— Keziah (@daumkeziah) April 22, 2018
Some called the dress cultural appropriation. Others called it cultural appreciation and told everyone to stop whining. Parodies of “My culture is not your prom dress” erupted, from zebras annoyed at zebra stripes to Shrek annoyed at a Shrek costume.
But, of course, people are missing the point as they rush to defend this girl. Her dress wasn’t the problem so much as her refusal to hear people’s valid criticism. And the fact that people couldn’t wait to defend her right as a hot white girl to wear and post the dress. Those same people, who dismiss criticisms of cultural appropriation as liberal snowflake whining, lose it when non-white people engage with white culture.
“My culture is not your prom dress” coincided with the annual Met Gala, featuring celebrities and fashion icons in their best high fashion. This year’s Gala theme was “Heavenly Bodies: Fashion and the Catholic Imagination.” Anyone who has seen the inside of a Catholic cathedral knows the church loves its accessories, its fashion, its idols, like the Virgin Mary, that the First Commandment theoretically forbids. Bre Payton, staff writer at the libertarian blog The Federalist, cried into her low fat Starbucks after gala co-host Rihanna showed up dressed like the Pope at a nightclub, complete with a glittering mini dress and matching Pope hat.
Other celebrities dressed like angels, the Virgin Mary and the Holy “Trynity.”
Lana Del Rey Met Gala 2018 x Seven Swords Piercing the Sorrowful Heart of Mary in the Church of the Holy Cross pic.twitter.com/rUxONx6rOK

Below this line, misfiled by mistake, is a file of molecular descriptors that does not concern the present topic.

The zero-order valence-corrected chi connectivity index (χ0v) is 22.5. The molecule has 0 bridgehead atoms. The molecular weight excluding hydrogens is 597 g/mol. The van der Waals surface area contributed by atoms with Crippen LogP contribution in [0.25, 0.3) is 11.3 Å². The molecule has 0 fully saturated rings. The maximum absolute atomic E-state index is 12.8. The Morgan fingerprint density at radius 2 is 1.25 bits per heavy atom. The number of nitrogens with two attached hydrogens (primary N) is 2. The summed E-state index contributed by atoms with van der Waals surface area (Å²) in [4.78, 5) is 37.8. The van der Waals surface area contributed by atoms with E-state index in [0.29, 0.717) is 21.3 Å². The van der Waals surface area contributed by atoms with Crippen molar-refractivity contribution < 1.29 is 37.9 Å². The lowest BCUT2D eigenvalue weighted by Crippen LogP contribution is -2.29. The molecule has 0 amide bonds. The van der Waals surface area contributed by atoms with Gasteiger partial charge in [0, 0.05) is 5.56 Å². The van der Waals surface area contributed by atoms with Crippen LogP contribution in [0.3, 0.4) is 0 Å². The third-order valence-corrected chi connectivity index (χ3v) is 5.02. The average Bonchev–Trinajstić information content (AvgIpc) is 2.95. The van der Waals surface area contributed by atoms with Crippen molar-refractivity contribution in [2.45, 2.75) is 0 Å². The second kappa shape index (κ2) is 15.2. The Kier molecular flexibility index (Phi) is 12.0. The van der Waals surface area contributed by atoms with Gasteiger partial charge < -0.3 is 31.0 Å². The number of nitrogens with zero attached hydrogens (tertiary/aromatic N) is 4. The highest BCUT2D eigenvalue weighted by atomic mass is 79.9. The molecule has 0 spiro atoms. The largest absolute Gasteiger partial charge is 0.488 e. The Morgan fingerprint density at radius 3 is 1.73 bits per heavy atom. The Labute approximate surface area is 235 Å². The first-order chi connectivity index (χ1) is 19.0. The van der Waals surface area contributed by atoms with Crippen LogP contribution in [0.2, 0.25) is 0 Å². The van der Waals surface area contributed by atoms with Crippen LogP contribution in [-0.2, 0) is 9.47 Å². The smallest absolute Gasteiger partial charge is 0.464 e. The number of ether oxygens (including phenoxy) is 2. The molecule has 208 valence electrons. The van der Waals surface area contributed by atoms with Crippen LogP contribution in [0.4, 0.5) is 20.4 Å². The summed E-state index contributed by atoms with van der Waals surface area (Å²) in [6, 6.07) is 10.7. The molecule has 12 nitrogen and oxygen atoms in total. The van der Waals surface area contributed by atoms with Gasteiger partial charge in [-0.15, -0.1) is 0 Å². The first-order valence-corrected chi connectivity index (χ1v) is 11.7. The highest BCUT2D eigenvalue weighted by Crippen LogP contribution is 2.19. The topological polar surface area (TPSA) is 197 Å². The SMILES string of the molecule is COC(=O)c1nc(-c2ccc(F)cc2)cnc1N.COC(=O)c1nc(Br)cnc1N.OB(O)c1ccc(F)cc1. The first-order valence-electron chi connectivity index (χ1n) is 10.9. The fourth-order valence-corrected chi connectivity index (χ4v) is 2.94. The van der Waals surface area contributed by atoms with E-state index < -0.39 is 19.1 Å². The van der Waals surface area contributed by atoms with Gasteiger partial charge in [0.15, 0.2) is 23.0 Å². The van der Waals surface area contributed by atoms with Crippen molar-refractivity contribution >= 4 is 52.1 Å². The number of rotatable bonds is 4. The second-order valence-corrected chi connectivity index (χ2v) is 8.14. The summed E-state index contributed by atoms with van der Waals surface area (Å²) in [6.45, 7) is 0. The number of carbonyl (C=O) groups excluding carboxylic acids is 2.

— ً (@splitfucker) May 7, 2018
“The most charitable view of this look is that Rihanna and her fellow Met Gala attendees have no idea why this getup is offensive,” writes Payton. She goes on to explain cultural appropriation, without once using the phrase or even seemingly understanding the connection between the concept and her Catholic outrage. “Turning the pope into a sexy look for a night out says that the position Jesus created to lead the church is just a club dress.”
Just like turning a traditional Chinese dress into a sexy look for a white girl’s special night is … totally fine guys! We’ll get back to that.
To a pregnant Cardi B dressed like the Virgin Mary, Payton responds with “the pains she [Mary] endured throughout her son’s birth, life, and death are part of what makes salvation possible. These sufferings are not a costume.” Nice use of activist buzzwords, Bre.
Payton is presumably upset not merely over the costume but that it’s Cardi B wearing it: a black, former stipper and current rapper who clearly has had sex at least once in her life, less than nine months ago.
“Treating Christianity like it’s comparable to a rosary or a velvet cape, which can be put on and taken off, reduces the religion to a fashion accessory.” Oh? Does Payton not like it when someone takes an aspect of yourself that you can’t take off, like your faith if you’re a devout religious person or, say, your race, and turns it into a fashion accessory? For a formal event?
Which brings us back to “my culture is not your prom dress.”
The same Bre Payton, a day before publishing her criticism of the Met Gala, retweeted an article by Christian satire site The Babylon Bee. “Nation’s High School Students Encouraged To Just Wear Large Paper Bags To Prom To Avoid Offending Anyone.” It was in direct response “My culture is not your prom dress.”
Wait. Wait, wait, wait. I’m so confused. Are we for or against cultural appropriation? If we ask the Bre Paytons of the world, we’re for the cultural appreciation of brown people by white people but we’re opposed to the cultural appropriation of white people by brown people.